If you’re LGBTQ, you may be fully exploring what it means to be able to build your life around who you love. Strong legal protections in the last 15 years have ushered in more than just external changes. According to MassMutual financial advisor Mindi Wernick with Lee, Nolan & Koroghlian in New York City, these protections have provided validity and certainty, creating an important psychological shift.
“Now that gay couples are seen in the eyes of the law as equal, they can build their lives around who they love,” she says. “They’re joining finances, and doing more traditional things, like buying life insurance.”
The big shift in life insurance for the LGBTQ community
“Previously, life events like getting married and having children were coming up more often for straight couples,” says Tyler Sweigart, a State Farm agent in Washington, D.C. “Now things are changing where we have gay marriage, adoption and surrogacy. We ask about life events with every single customer.”
Even so, according to LIMRA, just 38% of LGBT households own individual life insurance, compared to 44% of the general population. The reasons are deeply historical and often gender-specific.
A stubborn challenge
Life insurance has to do with “money, mortality and who you love, all in one conversation. That’s hard to begin with,” explains Wernick. Historically, LGBTQ people have found this especially challenging. Not long ago, disclosing sexual orientation to the wrong person could be career-ending. “Some of my clients today are still closeted,” she adds.
Hand in hand with this reality: a significant lack of LGBTQ representation in the financial services space. Wernick, mother of three sons with her now-wife and partner of 23 years, reports that she is the only gay woman she knows of in her wealth advisory firm, in an industry where just 24% of the sales force is female. Many gay consumers, especially women, she says, feel “no connection” with a typical insurance agent.
As a result, “LGBTQ people come to the party kind of late, and that’s when coverage is more expensive.” The price of life insurance depends on your age and health, among other factors. The younger and healthier you are, the lower your rate.
The double whammy for lesbian couples
Earning disparities and common gender-based attitudes around money tend to hold women back financially, which can be exacerbated for lesbian couples, says Wernick.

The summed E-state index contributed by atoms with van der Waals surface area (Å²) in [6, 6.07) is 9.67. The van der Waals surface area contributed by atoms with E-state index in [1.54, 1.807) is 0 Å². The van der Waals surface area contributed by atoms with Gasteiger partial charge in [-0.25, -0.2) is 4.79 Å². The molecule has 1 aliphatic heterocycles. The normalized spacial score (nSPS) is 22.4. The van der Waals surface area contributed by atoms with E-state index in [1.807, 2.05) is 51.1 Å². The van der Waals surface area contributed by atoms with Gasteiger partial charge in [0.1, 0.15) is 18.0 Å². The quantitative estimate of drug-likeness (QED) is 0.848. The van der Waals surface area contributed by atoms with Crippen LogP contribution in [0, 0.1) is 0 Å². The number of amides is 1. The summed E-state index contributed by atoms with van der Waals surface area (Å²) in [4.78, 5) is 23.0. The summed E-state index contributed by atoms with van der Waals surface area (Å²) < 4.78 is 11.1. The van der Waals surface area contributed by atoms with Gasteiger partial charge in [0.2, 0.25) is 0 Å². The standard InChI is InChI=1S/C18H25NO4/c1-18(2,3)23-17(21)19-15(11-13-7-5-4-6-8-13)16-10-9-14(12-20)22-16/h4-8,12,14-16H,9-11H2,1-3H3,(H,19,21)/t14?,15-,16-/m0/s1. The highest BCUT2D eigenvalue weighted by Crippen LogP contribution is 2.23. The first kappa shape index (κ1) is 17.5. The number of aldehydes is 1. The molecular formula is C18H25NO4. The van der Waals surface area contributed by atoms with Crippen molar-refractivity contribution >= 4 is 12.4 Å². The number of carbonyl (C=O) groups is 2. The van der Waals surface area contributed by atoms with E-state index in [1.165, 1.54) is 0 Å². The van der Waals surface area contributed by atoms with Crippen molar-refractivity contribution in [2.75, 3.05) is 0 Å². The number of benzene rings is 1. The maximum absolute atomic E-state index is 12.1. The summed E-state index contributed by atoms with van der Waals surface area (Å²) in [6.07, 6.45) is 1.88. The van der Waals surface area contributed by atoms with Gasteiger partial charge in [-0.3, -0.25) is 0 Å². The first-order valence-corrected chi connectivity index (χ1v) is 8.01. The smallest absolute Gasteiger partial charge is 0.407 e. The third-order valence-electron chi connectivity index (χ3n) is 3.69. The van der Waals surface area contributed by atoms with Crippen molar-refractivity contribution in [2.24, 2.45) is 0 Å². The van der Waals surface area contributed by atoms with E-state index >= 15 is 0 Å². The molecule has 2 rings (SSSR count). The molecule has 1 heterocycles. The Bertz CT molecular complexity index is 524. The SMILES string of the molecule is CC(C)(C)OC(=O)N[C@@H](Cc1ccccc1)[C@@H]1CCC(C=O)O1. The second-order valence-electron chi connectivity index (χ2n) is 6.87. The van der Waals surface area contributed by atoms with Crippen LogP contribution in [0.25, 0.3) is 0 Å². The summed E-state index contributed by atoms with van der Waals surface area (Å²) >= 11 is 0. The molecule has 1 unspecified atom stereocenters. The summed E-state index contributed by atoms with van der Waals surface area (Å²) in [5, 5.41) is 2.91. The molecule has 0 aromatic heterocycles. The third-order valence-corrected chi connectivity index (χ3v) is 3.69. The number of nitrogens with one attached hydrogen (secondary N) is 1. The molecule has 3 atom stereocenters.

“Women are primed to be proactive about their health. Men are proactive about their wealth. They measure themselves by how much money they have. Women often don’t take their financial lives seriously enough, early enough. We measure ourselves by different standards — by the quality of our relationships, by how much time we spend volunteering, by how much we nurture our talents, by how often we’ve used our Peloton.”
What surprises everyone about life insurance
Gay or straight, however, Wernick says, “I think everyone is surprised at how cheap term life insurance is.” Consumers overestimate the cost of life insurance by up to five times the actual amount, according to the 2021 Insurance Barometer Study, by Life Happens and LIMRA. In fact, a healthy 30-year-old can get a $250,000 20-year level term policy for about $13 a month.
In addition, “Permanent life insurance is an asset that many people don’t realize has dual benefits,” says Sweigart. “It’s a way to transfer wealth, there’s an opportunity to grow cash within the policy, and there are lot of great things you can do with it come retirement.”
Finally, many in the LGBTQ community don’t realize coverage is now possible today for those who are HIV positive, and for those who are transgender.
Protecting hard-won gains
Today, LGBTQ people live in a world hard to imagine just a couple of decades ago. Life insurance can help protect hard-won gains and provide living benefits.
“Seek somebody out that you feel comfortable with and you feel is a good fit. Look for an organization that’s financially stable and strong,” says Sweigart. “And shop around for coverage that works for you. There’s a policy that’s right for every situation. If price is a critical question, something is better than nothing.”
Finally, he says, if you’re HIV positive or transgender, “Don’t be discouraged to apply.”
“It’s getting better out there,” says Wernick. “You can’t be fired for being out, so we’re better able to take care of each other and build a life now. People are coming out younger, so they’re partnering younger and having families. So the trends are moving in the right direction, and gay people are seeing that they need life insurance just like any other couple.”
Working with an insurance professional like Tyler or Mindi is a great way to learn more and get coverage. Check out our helpful information on how to choose a qualified insurance professional. Then use our Agent Locator to find one in your area.